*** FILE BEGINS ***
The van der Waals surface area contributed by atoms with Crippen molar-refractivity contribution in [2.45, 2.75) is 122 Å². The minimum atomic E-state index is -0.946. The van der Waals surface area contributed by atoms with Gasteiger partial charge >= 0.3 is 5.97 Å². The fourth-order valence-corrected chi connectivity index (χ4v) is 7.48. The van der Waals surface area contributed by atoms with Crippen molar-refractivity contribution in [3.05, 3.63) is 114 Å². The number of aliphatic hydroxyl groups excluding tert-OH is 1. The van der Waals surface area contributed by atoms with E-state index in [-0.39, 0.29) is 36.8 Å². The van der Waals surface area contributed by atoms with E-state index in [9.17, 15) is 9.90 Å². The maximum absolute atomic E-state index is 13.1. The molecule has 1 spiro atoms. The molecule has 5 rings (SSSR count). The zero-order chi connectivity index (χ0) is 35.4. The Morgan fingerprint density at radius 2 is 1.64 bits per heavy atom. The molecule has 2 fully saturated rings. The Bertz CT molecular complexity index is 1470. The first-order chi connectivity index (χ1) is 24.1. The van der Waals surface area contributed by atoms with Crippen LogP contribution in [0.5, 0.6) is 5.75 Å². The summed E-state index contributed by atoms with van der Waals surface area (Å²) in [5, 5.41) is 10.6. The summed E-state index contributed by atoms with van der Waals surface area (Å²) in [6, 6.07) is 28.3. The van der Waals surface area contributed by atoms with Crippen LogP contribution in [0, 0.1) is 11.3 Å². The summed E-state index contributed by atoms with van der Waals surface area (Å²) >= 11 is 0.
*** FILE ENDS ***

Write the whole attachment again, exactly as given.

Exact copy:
The van der Waals surface area contributed by atoms with Crippen molar-refractivity contribution in [2.45, 2.75) is 122 Å². The minimum atomic E-state index is -0.946. The van der Waals surface area contributed by atoms with Gasteiger partial charge >= 0.3 is 5.97 Å². The fourth-order valence-corrected chi connectivity index (χ4v) is 7.48. The van der Waals surface area contributed by atoms with Crippen molar-refractivity contribution in [3.05, 3.63) is 114 Å². The number of aliphatic hydroxyl groups excluding tert-OH is 1. The van der Waals surface area contributed by atoms with E-state index in [-0.39, 0.29) is 36.8 Å². The van der Waals surface area contributed by atoms with E-state index in [9.17, 15) is 9.90 Å². The maximum absolute atomic E-state index is 13.1. The molecule has 1 spiro atoms. The molecule has 5 rings (SSSR count). The zero-order chi connectivity index (χ0) is 35.4. The Morgan fingerprint density at radius 2 is 1.64 bits per heavy atom. The molecule has 2 fully saturated rings. The Bertz CT molecular complexity index is 1470. The first-order chi connectivity index (χ1) is 24.1. The van der Waals surface area contributed by atoms with Crippen LogP contribution in [0.5, 0.6) is 5.75 Å². The summed E-state index contributed by atoms with van der Waals surface area (Å²) in [5, 5.41) is 10.6. The summed E-state index contributed by atoms with van der Waals surface area (Å²) in [6, 6.07) is 28.3. The van der Waals surface area contributed by atoms with Crippen LogP contribution in [0, 0.1) is 11.3 Å². The summed E-state index contributed by atoms with van der Waals surface area (Å²) >= 11 is 0.